The pilgrims feasted with their friends in the fall of 1621. But there were at least a half dozen other thanksgiving observances that predate the pilgrims, said Tracy McKenzie, chair of the history department at Wheaton College who has studied the origins of the modern American holiday. Native Americans widely held celebrations linked to crops and the harvest. Among European settlers, Spanish colonists likely hosted thanksgiving in what today is known as Texas, and they also celebrated thanksgiving, likely a Catholic mass, in Florida in the 1560s. French Huguenots also gave thanks in Florida. And English colonists celebrated in Maine in the early 1600s, McKenzie said. But Virginians weren’t too far behind and did beat the pilgrims of Plymouth Rock fame by a few years, including an observance in 1610 and another in 1619, McKenzie said...
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Chris Thompson: Black Friday creep, Thanksgiving and a Christian ethic
Alaska Dispatch News

Thanksgiving started as a harvest celebration among the Pilgrims and the local Native Americans in the Plymouth Colony. Robert Tracy McKenzie, professor and chair of the History Department at Wheaton College and author of the wonderful book "The First Thanksgiving: What the Real Story Tells Us about Loving God and Learning from History," notes the key reasons pushing the Pilgrims to our shores: “In contrast, the Pilgrims’ struggle … speaks to us where we live. Their hardships in Holland were so ... ordinary. They worried about their children’s future. They feared the effects of a corrupt and permissive culture. They had a hard time making ends meet. They wondered how they would provide for themselves in old age. (Can you relate to any of their worries?) And in contrast to their success in escaping persecution, they found the cares of the world much more difficult to evade.”...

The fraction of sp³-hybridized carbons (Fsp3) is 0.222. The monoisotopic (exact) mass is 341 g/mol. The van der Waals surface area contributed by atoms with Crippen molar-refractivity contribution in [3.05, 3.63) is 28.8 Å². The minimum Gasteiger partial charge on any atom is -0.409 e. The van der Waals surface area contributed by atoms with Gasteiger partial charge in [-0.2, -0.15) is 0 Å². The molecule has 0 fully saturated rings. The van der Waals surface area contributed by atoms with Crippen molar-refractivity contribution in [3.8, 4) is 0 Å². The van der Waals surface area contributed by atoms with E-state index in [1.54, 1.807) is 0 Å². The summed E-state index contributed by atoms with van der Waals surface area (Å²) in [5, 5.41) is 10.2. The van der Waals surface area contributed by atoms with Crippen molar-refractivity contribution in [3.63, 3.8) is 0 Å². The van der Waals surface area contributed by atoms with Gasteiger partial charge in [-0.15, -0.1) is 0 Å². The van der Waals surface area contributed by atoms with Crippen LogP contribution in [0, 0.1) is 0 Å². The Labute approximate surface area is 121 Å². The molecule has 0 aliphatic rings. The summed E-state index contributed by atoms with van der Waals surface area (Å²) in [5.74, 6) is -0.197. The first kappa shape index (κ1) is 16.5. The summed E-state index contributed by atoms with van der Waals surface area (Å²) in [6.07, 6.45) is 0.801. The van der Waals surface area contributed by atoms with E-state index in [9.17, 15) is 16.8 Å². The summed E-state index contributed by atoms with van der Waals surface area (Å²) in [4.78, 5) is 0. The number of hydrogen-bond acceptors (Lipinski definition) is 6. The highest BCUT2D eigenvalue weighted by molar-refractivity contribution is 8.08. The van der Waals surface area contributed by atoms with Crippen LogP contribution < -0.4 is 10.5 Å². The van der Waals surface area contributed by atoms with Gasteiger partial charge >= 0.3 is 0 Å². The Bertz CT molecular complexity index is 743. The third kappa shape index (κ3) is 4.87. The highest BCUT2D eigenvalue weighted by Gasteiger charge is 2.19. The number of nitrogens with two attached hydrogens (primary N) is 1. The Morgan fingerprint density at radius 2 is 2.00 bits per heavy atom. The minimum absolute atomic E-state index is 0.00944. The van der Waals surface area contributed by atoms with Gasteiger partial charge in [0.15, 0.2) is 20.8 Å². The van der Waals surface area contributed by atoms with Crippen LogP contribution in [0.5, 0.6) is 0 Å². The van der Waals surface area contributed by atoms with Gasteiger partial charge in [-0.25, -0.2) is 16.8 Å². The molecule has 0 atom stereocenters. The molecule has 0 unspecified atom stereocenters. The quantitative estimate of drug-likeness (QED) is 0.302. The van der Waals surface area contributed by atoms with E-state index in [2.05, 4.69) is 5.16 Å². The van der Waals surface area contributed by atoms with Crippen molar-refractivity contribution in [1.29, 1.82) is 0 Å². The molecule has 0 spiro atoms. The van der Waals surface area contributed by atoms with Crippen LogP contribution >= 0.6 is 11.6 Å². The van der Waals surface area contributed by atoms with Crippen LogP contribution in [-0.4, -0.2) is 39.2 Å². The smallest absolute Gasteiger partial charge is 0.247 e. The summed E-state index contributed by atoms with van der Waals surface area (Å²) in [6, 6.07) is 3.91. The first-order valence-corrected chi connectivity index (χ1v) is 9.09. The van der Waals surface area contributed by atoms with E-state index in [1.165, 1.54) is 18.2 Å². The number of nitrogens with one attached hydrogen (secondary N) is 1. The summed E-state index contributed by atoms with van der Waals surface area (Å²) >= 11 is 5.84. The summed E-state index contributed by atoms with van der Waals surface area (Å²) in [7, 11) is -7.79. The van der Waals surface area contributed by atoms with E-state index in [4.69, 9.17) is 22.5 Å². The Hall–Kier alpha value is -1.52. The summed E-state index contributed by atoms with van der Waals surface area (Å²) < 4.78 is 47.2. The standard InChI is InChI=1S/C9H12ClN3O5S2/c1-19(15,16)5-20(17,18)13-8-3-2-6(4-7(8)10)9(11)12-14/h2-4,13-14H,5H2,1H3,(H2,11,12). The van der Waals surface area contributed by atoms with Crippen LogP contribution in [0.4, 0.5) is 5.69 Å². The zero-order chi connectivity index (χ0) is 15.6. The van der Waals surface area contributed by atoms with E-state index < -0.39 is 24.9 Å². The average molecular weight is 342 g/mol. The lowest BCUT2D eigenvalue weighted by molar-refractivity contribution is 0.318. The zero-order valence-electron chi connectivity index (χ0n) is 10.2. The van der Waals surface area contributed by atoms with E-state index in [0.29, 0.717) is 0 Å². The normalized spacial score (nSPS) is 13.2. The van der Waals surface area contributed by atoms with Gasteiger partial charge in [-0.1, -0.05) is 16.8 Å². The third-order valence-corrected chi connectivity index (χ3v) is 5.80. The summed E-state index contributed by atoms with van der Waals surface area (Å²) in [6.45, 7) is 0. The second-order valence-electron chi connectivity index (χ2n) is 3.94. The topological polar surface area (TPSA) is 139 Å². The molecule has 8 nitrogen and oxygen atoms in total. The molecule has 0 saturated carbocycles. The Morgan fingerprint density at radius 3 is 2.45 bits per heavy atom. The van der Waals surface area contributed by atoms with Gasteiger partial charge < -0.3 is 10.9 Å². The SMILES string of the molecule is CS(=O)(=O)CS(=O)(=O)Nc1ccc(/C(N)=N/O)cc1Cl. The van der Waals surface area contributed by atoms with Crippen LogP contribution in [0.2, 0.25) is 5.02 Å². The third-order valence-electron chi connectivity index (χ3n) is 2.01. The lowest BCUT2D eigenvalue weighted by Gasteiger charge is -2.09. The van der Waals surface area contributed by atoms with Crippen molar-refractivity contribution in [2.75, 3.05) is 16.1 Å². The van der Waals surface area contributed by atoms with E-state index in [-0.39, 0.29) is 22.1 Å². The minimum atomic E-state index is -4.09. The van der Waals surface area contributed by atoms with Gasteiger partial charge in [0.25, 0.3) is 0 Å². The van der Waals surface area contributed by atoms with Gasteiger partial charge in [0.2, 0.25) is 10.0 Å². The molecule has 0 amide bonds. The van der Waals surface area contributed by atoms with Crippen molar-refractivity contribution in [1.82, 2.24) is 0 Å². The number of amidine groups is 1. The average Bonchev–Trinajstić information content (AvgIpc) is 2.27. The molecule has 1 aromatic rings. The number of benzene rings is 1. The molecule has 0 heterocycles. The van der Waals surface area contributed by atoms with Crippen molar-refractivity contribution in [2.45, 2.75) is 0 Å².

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Southern Labor and Reconstruction, A Companion to the Civil War and Reconstruction, 2005
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Contesting Secession: Parson Brownlow and the Rhetoric of Proslavery Unionism, 1860–1861, Civil War History, 2002
During the American Civil War there were few Southern Unionists better known in the North than Rev. William G. “Parson” Brownlow of East Tennessee. A regionally prominent figure before the war, the controversial Methodist minister and newspaper editor became ...
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Wealth and Income: The Preindustrial Structure of East Tennessee in 1860, Appalachian Journal, 1994
Recent scholarship about the 19th-century South has developed a renewed appreciation for diversity. Although not oblivious to heterogeneity, scholars writing prior to the 1980s were inclined to focus disproportionately upon the major plantation sections of the Deep South ...
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Freedmen and the Soil in the Upper South: The Reorganization of Tennessee Agriculture, 1865-1880, The Journal of Southern History, 1993
In an 1883 report to the Tennessee Legislature, State Commissioner of agriculture Joseph Buckner Killebrew addressed widespread complaints regarding the unreliability of black labor." Our labor system," he explained," as it regards the farm, may ...
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Postbellum Tenancy in Fayette County, Tennessee: Its Implications for Economic Development and Persistent Black Poverty, Agricultural History, 1987
During the last decade both economic and social historians have paid increasing attention to the postbellum South. Though with different emphases, both have concentrated heavily on the new labor arrangements that emerged in the wake of emancipation. This is as it ...